Therefore, I don't know exactly how was Cutty Sark made but I have found the original papers of the training ship Mircea in the Romanian Archives and I can tell you how was this ship made. The builder was Thames Iron Works at Orchard Yard, Blackwall, which is east of London on the Thames and the year was 1882. Just to make yourself an idea, they first make the frames using iron angles, then they do the inner layer of planks which are bolted with iron bolts to the frames; the bolts are driven from outside with heads placed in recesses made into the wood and the nuts are put inside.  Then they do the outer layer of planks over it which are fixed on the first layer with copper clench bolts. The inner layer of planks is teak, the outer canadian rock elm or english oak, and great care is taken that no iron piece ever touches the oak. If there is no other possibility, they put a plank of teak between them to protect the iron. All the iron work is protected with red lead and between the first and the second layer of planking they may have put a continuous layer of tarred horse hair tissue.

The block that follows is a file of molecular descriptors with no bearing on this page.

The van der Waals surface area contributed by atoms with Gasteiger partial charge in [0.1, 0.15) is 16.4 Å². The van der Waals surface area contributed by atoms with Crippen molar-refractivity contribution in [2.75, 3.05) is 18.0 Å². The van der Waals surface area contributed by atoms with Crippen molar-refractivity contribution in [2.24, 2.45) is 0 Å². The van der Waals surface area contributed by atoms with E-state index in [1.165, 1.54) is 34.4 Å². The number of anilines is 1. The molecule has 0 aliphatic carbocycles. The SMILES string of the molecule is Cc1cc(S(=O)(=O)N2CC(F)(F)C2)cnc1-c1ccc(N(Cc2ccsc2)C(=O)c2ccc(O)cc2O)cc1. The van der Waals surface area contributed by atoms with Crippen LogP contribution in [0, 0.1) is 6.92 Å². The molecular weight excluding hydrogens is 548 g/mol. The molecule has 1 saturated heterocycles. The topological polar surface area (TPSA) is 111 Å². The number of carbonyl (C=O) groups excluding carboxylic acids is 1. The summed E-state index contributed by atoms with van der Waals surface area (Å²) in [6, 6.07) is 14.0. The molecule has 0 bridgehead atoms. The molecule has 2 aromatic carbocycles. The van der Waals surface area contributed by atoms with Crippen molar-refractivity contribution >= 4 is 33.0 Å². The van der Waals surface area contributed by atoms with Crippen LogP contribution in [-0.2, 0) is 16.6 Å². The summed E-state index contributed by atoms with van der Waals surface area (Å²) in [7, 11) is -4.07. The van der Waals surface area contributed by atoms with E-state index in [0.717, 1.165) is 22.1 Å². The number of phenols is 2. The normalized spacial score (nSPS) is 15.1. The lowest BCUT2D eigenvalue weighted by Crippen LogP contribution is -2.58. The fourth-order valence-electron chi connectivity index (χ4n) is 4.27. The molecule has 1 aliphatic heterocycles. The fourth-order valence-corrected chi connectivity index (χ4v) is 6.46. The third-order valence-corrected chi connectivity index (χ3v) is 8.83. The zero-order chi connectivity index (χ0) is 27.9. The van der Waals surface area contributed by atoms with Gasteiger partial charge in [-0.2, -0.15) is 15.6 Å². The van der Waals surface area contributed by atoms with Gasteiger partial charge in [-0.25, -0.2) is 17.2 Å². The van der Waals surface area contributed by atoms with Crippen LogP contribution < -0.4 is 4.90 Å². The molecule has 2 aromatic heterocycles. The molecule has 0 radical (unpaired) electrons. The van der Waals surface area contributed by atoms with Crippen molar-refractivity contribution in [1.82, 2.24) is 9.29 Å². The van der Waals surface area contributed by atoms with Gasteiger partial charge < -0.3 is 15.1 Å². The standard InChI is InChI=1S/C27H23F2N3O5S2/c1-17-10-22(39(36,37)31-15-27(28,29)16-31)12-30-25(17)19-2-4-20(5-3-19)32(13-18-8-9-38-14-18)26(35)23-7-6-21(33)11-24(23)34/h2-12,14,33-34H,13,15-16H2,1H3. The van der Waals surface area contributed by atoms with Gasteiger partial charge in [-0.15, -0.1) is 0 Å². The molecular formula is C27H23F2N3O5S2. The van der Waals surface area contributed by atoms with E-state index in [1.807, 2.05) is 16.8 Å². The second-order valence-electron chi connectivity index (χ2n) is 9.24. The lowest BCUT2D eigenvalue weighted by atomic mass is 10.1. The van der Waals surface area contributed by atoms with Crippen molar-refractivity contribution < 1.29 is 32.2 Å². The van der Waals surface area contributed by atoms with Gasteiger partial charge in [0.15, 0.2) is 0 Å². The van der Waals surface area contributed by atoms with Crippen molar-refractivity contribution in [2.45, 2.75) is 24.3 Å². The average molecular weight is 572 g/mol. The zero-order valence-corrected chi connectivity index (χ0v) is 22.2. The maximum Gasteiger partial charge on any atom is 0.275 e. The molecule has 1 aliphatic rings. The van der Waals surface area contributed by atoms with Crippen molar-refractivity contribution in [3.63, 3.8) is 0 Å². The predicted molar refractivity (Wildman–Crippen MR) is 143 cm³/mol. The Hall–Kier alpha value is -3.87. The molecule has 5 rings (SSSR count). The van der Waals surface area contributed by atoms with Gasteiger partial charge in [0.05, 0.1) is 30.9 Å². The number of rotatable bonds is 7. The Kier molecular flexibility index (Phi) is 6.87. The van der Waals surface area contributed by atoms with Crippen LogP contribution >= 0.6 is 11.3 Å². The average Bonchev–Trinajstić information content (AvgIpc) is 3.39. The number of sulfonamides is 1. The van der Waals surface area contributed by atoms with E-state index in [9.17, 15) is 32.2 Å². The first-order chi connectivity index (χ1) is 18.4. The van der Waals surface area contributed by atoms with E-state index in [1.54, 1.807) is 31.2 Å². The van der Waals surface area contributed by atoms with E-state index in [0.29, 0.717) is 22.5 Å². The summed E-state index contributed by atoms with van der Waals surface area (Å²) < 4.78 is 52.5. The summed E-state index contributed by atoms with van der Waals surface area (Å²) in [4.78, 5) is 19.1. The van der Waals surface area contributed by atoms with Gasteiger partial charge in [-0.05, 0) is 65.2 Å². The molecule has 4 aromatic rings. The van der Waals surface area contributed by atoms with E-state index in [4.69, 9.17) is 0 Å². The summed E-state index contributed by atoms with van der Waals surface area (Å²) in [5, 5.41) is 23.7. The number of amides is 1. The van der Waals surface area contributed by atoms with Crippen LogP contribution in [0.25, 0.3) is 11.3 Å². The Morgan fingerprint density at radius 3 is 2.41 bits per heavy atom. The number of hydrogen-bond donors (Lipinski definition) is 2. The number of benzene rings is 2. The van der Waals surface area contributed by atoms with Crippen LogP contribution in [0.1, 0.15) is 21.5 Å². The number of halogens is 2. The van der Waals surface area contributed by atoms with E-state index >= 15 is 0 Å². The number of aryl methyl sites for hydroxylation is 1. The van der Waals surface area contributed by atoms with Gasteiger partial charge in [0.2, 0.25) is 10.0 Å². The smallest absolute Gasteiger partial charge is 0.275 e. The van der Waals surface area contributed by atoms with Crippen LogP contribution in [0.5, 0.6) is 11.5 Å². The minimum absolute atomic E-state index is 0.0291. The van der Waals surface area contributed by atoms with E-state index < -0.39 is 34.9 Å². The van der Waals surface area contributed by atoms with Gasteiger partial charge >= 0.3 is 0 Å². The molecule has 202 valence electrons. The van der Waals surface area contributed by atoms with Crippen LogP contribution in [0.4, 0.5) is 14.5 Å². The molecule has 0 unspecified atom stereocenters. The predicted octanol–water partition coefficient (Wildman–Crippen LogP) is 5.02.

Now, do you really believe a modeller could do all this stuff to his scale model without getting crazy? :D

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This would be a very interesting project, but would presuppose a fine skill in miniature metal working, as building a metal frame at model scale would be a major undertaking - although having said that, I'm aware of a model tea clipper built at a scale of 1:48 entirely from tinplate salvaged from used food cans.

 

Most composite ships were built with a single layer of planking and, given the skills to build the metal frame, the next problem (as has already been raised) would be securely fixing the planks.  It may be possible to drive headed pins through from the inside of the hull or, failing that, then fixing the planks with epoxy and then drilling through both plank and frame to insert pins, bolts or rivets.